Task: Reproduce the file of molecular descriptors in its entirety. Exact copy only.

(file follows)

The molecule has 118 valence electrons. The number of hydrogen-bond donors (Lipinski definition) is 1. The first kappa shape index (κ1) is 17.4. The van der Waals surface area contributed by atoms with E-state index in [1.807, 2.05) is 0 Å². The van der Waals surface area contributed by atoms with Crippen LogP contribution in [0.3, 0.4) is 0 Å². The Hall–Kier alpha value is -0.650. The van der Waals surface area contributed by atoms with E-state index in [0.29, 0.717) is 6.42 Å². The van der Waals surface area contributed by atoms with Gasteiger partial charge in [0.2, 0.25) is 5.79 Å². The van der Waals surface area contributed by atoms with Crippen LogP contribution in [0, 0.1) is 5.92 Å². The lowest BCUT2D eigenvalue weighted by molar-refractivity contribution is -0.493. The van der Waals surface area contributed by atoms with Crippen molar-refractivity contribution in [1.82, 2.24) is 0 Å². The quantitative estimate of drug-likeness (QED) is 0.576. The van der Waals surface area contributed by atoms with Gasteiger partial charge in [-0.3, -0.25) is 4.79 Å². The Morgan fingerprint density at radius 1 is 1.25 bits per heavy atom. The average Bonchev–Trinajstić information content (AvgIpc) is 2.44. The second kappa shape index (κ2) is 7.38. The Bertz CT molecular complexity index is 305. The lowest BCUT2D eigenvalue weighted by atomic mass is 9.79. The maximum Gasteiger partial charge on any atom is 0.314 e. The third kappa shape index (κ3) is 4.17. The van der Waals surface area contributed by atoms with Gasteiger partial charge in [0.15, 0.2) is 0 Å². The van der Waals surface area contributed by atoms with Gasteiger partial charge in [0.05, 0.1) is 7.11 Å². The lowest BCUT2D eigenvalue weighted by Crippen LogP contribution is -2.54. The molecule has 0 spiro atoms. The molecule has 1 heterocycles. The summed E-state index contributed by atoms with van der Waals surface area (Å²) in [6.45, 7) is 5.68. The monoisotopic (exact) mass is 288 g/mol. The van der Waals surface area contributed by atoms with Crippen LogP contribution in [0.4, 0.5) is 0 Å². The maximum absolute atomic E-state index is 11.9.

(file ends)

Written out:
The molecule has 118 valence electrons. The number of hydrogen-bond donors (Lipinski definition) is 1. The first kappa shape index (κ1) is 17.4. The van der Waals surface area contributed by atoms with E-state index in [1.807, 2.05) is 0 Å². The van der Waals surface area contributed by atoms with Crippen LogP contribution in [0.3, 0.4) is 0 Å². The Hall–Kier alpha value is -0.650. The van der Waals surface area contributed by atoms with E-state index in [0.29, 0.717) is 6.42 Å². The van der Waals surface area contributed by atoms with Gasteiger partial charge in [0.2, 0.25) is 5.79 Å². The van der Waals surface area contributed by atoms with Crippen LogP contribution in [0, 0.1) is 5.92 Å². The lowest BCUT2D eigenvalue weighted by molar-refractivity contribution is -0.493. The van der Waals surface area contributed by atoms with Crippen molar-refractivity contribution in [1.82, 2.24) is 0 Å². The quantitative estimate of drug-likeness (QED) is 0.576. The van der Waals surface area contributed by atoms with Gasteiger partial charge in [-0.3, -0.25) is 4.79 Å². The Morgan fingerprint density at radius 1 is 1.25 bits per heavy atom. The average Bonchev–Trinajstić information content (AvgIpc) is 2.44. The second kappa shape index (κ2) is 7.38. The Bertz CT molecular complexity index is 305. The lowest BCUT2D eigenvalue weighted by atomic mass is 9.79. The maximum Gasteiger partial charge on any atom is 0.314 e. The third kappa shape index (κ3) is 4.17. The van der Waals surface area contributed by atoms with Gasteiger partial charge in [0.15, 0.2) is 0 Å². The van der Waals surface area contributed by atoms with Gasteiger partial charge in [0.05, 0.1) is 7.11 Å². The lowest BCUT2D eigenvalue weighted by Crippen LogP contribution is -2.54. The molecule has 0 spiro atoms. The molecule has 1 heterocycles. The summed E-state index contributed by atoms with van der Waals surface area (Å²) in [6.45, 7) is 5.68. The monoisotopic (exact) mass is 288 g/mol. The van der Waals surface area contributed by atoms with Crippen LogP contribution in [0.4, 0.5) is 0 Å². The maximum absolute atomic E-state index is 11.9.